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Neither side’s claims could be independently verified.

Downriver from the nuclear plant, Ukrainian rockets hit the Kakhovka hydroelectric plant and adjacent city three times on Sunday, said Vladimir Leontyev, the head of the Russia-installed local administration.

The plant’s dam is a major roadway across the river and a potentially key Russian supply route. The dam forms a reservoir that provides water for the Zaporizhzhia nuclear plant.

The radiation map Ukraine’s nuclear agency Energoatom issued showed that based on wind forecasts for Monday, a nuclear cloud could spread across southern Ukraine and southwestern Russia. Release of the map may have been meant to warn that if Russian forces were responsible for a radiation leak, their own country would suffer. In the 1986 Chernobyl nuclear power plant accident, the world’s worst atomic energy catastrophe, radiation spread from Ukraine to several neighboring countries.

Authorities last week began distributing iodine tablets to residents who live near the Zaporizhzhia plant in case of radiation exposure. Much of the concern centers on the cooling systems for the plant’s nuclear reactors. The systems require electricity, and the plant was temporarily knocked offline Thursday because of what officials said was fire damage to a transmission line. A cooling system failure could cause a nuclear meltdown.

Periodic shelling has damaged the power station’s infrastructure, Energoatom, said Saturday.

“There are risks of hydrogen leakage and sputtering of radioactive substances, and the fire hazard is high,” it said.

The IAEA has tried to work out an agreement with Ukrainian and Russian authorities to send a team to inspect and secure the plant, but it remained unclear when the visit might take place.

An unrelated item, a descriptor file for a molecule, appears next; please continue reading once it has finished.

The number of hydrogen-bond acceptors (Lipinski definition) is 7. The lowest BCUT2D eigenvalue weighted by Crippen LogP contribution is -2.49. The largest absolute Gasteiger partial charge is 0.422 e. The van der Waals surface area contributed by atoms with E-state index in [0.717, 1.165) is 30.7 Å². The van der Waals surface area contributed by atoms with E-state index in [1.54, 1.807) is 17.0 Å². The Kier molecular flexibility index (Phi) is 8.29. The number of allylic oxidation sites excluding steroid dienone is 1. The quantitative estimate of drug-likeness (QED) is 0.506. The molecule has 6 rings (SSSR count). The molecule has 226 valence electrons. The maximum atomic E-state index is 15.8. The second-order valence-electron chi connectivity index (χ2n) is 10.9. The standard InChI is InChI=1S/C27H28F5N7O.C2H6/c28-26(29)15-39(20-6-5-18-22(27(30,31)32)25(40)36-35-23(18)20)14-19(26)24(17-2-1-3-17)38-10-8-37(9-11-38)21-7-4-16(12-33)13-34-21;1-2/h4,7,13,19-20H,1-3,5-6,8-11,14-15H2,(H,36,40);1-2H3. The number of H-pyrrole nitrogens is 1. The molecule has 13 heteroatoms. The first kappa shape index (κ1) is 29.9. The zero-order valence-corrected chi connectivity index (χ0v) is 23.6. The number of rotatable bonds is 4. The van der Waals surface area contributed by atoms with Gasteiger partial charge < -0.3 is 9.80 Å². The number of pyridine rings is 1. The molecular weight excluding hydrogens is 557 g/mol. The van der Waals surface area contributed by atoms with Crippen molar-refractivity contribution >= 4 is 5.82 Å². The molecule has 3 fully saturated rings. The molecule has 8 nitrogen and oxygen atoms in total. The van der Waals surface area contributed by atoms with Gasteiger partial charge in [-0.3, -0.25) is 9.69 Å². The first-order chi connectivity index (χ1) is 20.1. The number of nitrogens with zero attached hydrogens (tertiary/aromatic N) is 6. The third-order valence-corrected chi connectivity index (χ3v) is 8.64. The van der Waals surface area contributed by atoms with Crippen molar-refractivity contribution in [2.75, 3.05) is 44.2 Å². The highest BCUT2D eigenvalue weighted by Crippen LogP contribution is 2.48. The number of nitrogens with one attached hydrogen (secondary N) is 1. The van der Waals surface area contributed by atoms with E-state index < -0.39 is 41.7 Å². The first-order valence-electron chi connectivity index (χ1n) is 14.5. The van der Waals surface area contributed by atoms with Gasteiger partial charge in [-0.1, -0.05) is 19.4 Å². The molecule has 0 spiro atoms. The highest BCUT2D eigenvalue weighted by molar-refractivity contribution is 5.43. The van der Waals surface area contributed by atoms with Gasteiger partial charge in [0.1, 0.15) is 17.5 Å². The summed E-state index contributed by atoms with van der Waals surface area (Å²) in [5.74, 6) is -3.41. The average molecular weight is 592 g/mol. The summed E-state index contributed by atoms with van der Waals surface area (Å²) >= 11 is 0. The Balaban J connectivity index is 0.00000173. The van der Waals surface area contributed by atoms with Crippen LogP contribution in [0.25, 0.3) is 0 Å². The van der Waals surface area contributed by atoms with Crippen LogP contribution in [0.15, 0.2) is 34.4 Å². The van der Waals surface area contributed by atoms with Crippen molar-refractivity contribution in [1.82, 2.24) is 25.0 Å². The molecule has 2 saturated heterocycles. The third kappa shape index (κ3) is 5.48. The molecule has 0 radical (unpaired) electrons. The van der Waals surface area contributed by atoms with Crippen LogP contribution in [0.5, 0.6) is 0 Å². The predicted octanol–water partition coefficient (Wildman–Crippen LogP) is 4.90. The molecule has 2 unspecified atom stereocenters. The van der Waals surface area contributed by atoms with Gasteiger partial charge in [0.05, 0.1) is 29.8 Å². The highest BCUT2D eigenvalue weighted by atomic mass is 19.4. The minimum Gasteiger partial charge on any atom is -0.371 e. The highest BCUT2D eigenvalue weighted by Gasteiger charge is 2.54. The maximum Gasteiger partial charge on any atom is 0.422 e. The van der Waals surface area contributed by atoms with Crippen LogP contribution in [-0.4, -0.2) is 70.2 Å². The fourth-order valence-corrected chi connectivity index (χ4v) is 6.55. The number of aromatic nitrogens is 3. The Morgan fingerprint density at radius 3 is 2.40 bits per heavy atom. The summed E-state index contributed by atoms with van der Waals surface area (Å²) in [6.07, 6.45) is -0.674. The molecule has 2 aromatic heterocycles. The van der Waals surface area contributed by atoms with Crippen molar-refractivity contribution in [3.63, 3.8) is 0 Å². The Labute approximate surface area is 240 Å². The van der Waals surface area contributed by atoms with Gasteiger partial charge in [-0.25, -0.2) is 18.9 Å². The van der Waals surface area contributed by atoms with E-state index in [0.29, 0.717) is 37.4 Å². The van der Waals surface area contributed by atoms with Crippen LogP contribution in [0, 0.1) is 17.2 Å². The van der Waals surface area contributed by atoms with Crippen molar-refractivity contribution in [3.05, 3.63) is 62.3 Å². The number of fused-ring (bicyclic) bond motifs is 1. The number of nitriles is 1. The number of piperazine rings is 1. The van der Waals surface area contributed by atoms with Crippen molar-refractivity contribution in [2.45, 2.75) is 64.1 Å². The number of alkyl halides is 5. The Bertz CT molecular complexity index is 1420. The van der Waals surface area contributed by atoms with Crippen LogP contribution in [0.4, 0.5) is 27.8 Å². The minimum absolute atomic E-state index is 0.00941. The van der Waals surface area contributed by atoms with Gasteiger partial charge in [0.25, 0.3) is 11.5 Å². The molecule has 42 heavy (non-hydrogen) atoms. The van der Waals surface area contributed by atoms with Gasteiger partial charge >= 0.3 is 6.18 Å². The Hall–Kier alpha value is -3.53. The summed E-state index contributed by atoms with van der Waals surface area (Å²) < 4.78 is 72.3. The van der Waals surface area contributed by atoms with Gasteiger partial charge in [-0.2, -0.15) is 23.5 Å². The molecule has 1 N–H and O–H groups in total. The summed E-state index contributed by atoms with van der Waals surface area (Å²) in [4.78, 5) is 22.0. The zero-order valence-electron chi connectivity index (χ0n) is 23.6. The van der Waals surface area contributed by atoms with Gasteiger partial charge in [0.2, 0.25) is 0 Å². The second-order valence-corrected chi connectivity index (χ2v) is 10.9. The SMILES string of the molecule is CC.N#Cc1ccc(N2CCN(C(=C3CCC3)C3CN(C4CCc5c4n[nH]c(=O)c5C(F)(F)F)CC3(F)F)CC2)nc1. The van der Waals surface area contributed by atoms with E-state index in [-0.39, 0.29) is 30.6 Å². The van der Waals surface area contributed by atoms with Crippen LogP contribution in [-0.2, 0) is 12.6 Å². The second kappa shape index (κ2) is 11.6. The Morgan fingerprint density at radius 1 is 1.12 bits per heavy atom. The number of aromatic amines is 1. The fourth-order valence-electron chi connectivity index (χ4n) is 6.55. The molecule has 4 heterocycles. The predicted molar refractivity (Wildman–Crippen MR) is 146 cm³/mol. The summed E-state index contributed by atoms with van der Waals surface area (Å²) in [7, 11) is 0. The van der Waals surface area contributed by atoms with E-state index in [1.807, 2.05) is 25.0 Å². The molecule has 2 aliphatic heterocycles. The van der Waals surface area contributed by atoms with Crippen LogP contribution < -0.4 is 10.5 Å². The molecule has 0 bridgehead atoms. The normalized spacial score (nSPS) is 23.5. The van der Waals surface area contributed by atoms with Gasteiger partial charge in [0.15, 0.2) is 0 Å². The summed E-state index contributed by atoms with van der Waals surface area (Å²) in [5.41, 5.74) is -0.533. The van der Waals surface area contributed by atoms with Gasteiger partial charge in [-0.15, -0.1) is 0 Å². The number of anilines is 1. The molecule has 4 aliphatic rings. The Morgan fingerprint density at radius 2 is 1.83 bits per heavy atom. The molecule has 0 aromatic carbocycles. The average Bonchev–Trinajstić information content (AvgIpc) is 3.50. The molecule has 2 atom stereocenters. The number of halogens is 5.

In eastern Ukraine, where Russian and separatist forces are trying to take control, shelling hit the large and strategically significant cities of Kramatorsk and Sloviansk, with no casualties reported, said Pavlo Kyrylenko, the Donetsk region’s governor. Konashenkov said Russian missile strikes killed 250 Ukrainian soldiers and reservists in and near Sloviansk. Ukrainian officials didn’t comment on the claim, in keeping with their policy of not discussing losses.

Sloviansk resident Kostiantyn Daineko told The Associated Press that he was falling asleep when an explosion blew out his apartment windows.

“I opened my eyes and saw how the window frame was flying over me, the frame and pieces of broken glass,” he said.

Russian and separatist forces hold much of the Donetsk region, one of two Russia has recognized as sovereign states.

Ukrainian President Volodymyr Zelenskyy vowed again Sunday to re-take the separatist areas.

“The invaders brought degradation and death and they believe that they are there forever,” Zelenskyy said Sunday in his nightly video address. “But it’s a temporary thing for them. Ukraine will return. For sure. Life will return.”


Andrew Katell contributed to this report from New York.